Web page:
C/ Cs vapor microcell technology

In 2007, we proposed and developed at FEMTO-ST an original pill-dispenser Cs vapor microcell technology. This cell consists of a DRIE-etched silicon substrate sandwiched between two anodically-bonded glass wafers. The cell contains two cavities. The first cavity contains a Cs pill dispenser. The second cavity is the cavity in which CPT interaction takes place. Both cavities are connected by thin filtration channels. The originality of this cell technology is that Cs vapor is generated after complete sealing of the cell by local laser activation of the Cs pill dispenser. This cell technology is now industrially-transfered [36, 39].

Figure 3 shows a photograph of Cs microfabricated cells developed in FEMTO-ST. 

Figure 3: Photographs of Cs vapor microfabricated cells. The Cs dispenser is visible in the square cavity. Courtesy from FEMTO-ST MOEMS Group.

Figure 4: Example of a CPT resonance detected in a Cs-Ne microfabricated cell.

In 2015, we reported an original Cs microcell architecture, named R-cell, designed for miniature atomic clocks. This cell combines diffraction gratings with anisotropically etched single-crystalline silicon sidewalls to route a normally-incident beam in a cavity oriented along the substrate plane.

Figure 5: Photograph of the R-cell architecture. Courtesy from FEMTO-ST MOEMS Group.

In 2017, we proposed and reported a method for filling alkali vapor cells with cesium from a dispensing paste, compatible with collective deposition processes. This filling method could reduce the cost and the complexity of miniature cells fabrication. Optical linear spectroscopy was performed over one year on such cells, showing a stable atomic density. One of these cells has been implemented in a lab-prototype CPT clock. A fractional frequency aging rate of about –4.4 10-12 per day has been measured, compliant with typical objectives of MACs.

In 2018, in collaboration with our industrial partner Tronics Microsystems, we have reported the characterization of Cs vapor microcells based on pill dispensers and fabricated in a MEMS foundry, according to a process compatible with mass-production [36]. More than three quarters of cells from 6-inch wafers are successfully filled with Cs vapor. Various cells of a given wafer have been characterized using CPT spectroscopy, demonstrating similar buffer gas (Ne) pressure with a standard deviation of about 2.5% and CPT resonances with similar line-width and contrast properties. In addition, frequency drifts mainly attributed to cell inner atmosphere variations have been investigated onto several cells over 250-500 hour measurements. The corresponding contribution at 1 day averaging time to the clock fractional frequency stability is estimated to be about 10-11 or lower. The fractional frequency stability of a clock prototype using such an industrial Cs-Ne microcell was measured to be 2.5 10-11 τ-1/2 up to 200 s averaging time, and better than 2 10-11 at 105 s. These performances tend to demonstrate that this vapor cell technology, compatible with mass-production, is suitable for industrial miniature quantum clocks or sensors.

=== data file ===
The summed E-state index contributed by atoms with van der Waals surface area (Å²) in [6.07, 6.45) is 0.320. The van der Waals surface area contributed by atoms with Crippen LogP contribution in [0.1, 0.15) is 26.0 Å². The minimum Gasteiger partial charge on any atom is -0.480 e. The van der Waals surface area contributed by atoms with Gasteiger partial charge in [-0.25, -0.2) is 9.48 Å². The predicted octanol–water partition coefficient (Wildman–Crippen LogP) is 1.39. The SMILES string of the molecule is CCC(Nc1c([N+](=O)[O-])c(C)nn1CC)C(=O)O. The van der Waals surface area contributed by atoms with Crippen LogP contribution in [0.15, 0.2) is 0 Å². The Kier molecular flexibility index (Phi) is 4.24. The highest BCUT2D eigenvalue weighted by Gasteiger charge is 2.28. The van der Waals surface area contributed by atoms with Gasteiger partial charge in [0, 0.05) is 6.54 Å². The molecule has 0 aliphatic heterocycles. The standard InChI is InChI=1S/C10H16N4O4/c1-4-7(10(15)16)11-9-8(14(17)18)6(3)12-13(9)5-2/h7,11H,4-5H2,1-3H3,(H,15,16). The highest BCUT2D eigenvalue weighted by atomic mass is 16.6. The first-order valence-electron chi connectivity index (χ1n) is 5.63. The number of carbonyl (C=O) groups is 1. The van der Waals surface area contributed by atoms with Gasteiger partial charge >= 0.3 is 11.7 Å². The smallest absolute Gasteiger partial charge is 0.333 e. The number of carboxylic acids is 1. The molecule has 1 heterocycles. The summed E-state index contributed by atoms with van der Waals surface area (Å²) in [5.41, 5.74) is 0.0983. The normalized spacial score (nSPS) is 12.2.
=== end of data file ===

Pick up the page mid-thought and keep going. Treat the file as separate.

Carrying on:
In 2019, we reported a study on the mitigation of light-shift effects in a miniaturized atomic clock physics package, through the implementation of additional electronics stabilization loops [39]. The first loop stabilizes the actual temperature of the VCSEL chip using a compensation method. The second loop stabilizes the total microwave power absorbed by the laser to a value that maximizes the optical absorption and reduces the clock frequency dependence to laser-power variations.

                    D/ MEMS-based BAW-resonator oscillators

In 2011, we demonstrated, in collaboration with IEMN and CEA-LETI, the development and the use of a SMR-based oscillator for miniature atomic clocks applications.

In 2014-2016, we reported the characterization of 2.3 GHz AlN-Sapphire high-overtone bulk acoustic resonators (HBARs), with a typical loaded Q-factor of 25 000, 15–20 dB insertion loss, and resonances separated by about 10 MHz. The temperature coefficient of frequency of these HBARs was measured to be about -25 ppm/K. A significant distortion of the HBAR resonance line-shape, attributed to non-linear effects, has been observed at high input microwave power. The power-induced fractional frequency variation of the HBAR resonance was measured. The residual phase noise of a HBAR was measured in the range of -110 to -130  dBrad2/Hz at 1Hz Fourier frequency, yielding an ultimate HBAR-limited oscillator Allan deviation of about 7 10-12  at 1 s integration time. A HBAR resonator was used for the development of a low phase noise 2.3 GHz oscillator, yielding an absolute phase noise of -60, -120, and -145 dBrad2/Hz for offset frequencies of 10 Hz, 1 kHz, and 10 kHz, respectively, in excellent agreement with the Leeson effect. Such a HBAR oscillator has been used as a local oscillator in a microcell CPT-based atomic clock.

Figure 6: Photograph of a AlN-Sapphire HBAR resonator (designed by CEA-LETI).

Figure 7: Phase noise performances of a 2.3 GHz HBAR oscillator (in red). Performances compared to those of a conventional MAC LO or to state-of-the-art ideally frequency-multiplied 100 MHz OCXO.

             E/ VCSELs

VCSEL laser sources combine a low threshold current, low power consumption and high-modulation bandwidth capabilities and are well-adapted to be used in miniature atomic clocks.

In the frame of the MAC-TFC project, in collaboration with Ulm University and LTF-UNINE, we reported the metrological characterization of custom-designed 894 nm VCSELs [12]. More recently, we reported the characterization of commercially-available 894 nm VCSELs [26].


           F/ Laboratory-prototype clocks

Figure 8 shows a microcell-based compact atomic clock physics package developed in the frame of the MAC-TFC project. Figure 9 shows this physics package embedded onto the pilot electronics card (developed by EPFL).